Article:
She was imagining that on the day of the concert she would be beautifully dressed and with a bouquet in her hands. This dream would soon come true too, she thought. She gently took her husband’s hand and walked towards the room where the piano was waiting. She entered the room and pushed the brown chair close to the piano. She asked her husband to sit on it. Her husband, who didn’t understand anything, sat helplessly in the chair. She stopped in front of the piano.

“I will play Rakhmaninov’s “re-minor” sonata without a score,” she said, sitting in a chair. “Listen carefully!”

 She pointed her index finger at her husband like a child, her cheeks flushed with excitement. Then she put her finger in front of her nose and jokingly said “tss” to her husband. Then she began to play the sonata without a score. The mystery of music, which for centuries had shaken the human heart, comforted her and made her happy, embodied her pure love and painful hatred. The notes spread quietly through the room. This time the melody embodied the memories of the past in the human heart. The sonata always reminded her of her childhood. When she was a student at the conservatory, she was included in her personal program in various competitions. She remembered her all those performances during her childhood. It was the same a while ago and yesterday. It is the same now.

She would move her long and slender fingers over the black and white keys and play it flat. And sweet memories of a distant carefree and happy childhood wafted into her mind. Wrapping a white handkerchief around her mother’s forehead and baking hot bread in the oven, her heart sank for a moment as a prelude to memories. As a child, her mother always baked bread in the oven on Sundays. She was carrying a basket that was bigger than she was, and she couldn’t move anywhere near it. After the loaves were toasted and swollen, her mother would cut them up and throw them in the basket. And she would spread them out to make the bread cool faster. In the meantime, Nilufar would put cake bits in the pocket of her jacket. After that, she would enjoy eating these leaning on the apricot tree.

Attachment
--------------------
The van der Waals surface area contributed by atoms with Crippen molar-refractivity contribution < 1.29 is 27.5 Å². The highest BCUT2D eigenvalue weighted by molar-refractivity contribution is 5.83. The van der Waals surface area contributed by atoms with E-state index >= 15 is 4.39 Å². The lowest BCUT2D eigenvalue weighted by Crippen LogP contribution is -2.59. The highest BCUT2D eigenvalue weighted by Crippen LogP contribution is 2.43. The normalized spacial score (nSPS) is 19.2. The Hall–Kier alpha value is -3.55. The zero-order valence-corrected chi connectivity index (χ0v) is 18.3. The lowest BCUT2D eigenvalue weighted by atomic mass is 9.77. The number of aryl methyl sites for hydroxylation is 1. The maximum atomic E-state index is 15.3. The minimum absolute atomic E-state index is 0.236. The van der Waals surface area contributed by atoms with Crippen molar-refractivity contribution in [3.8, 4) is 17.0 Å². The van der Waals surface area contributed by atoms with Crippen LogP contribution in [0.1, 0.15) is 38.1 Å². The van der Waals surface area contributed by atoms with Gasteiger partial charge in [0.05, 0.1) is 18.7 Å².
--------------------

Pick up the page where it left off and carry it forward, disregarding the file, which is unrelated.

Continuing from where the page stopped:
When the sonata reached halfway, the memories became more vivid. Lo and behold, she was tapping on the rotten wire in the street. She was small, like a squirrel. Her hair was blonde. Even then, everyone called her “blonde”. She was counting numbers non-stop, and her friends were hiding. After a while, she was looking for them everywhere. “Berkinmachoq,”* she sighed, her hands, which were constantly moving on the keys, suddenly weakened.

On summer days, she would not come from the street, ignoring the cherries hung by her father on her ears, and waving her hair, which was braided like willow twigs by her mother. She was much more playful.

If it snowed in the winter, it would be a holiday for her. She would make a Father Christmas with the kids in the middle of the street or play snowballs with endless fun. She would be on the sledge her father had brought her until the evening.

Not long after, she went to her uncle’s shop. He sold nisholda*. As a child, during the months of Ramadan, that uncle would always fill her bowl with nisholda . By the time she got home, she was licking the top of the nisholda with her finger. She would have a dirty doll in her arms and shoes with water on her feet.

“It would have been so sweet the nisholda,” she said casually. Then she recalled the days when she would go into every house with the children on the streets on the evenings of the holy month and sing the song of Ramadan.

We have come to your home saying Ramadan,
May God give you a son in your cradle...

They would sing that song. The song was long. Unfortunately, she only remembered the beginning. That’s how it would start. They would say it together with the children. Boys and girls sang Ramadan songs in unison, holding a long tablecloth from the corners, spreading it to collect money, sometimes sweets, fruits given by neighbours. The tablecloth was soon filled with what they had given. Then, sitting on a rock at the corner of the street, the children would evenly share the gifts. She often got apple and chocolate chip cookies. The coins were taken by boys.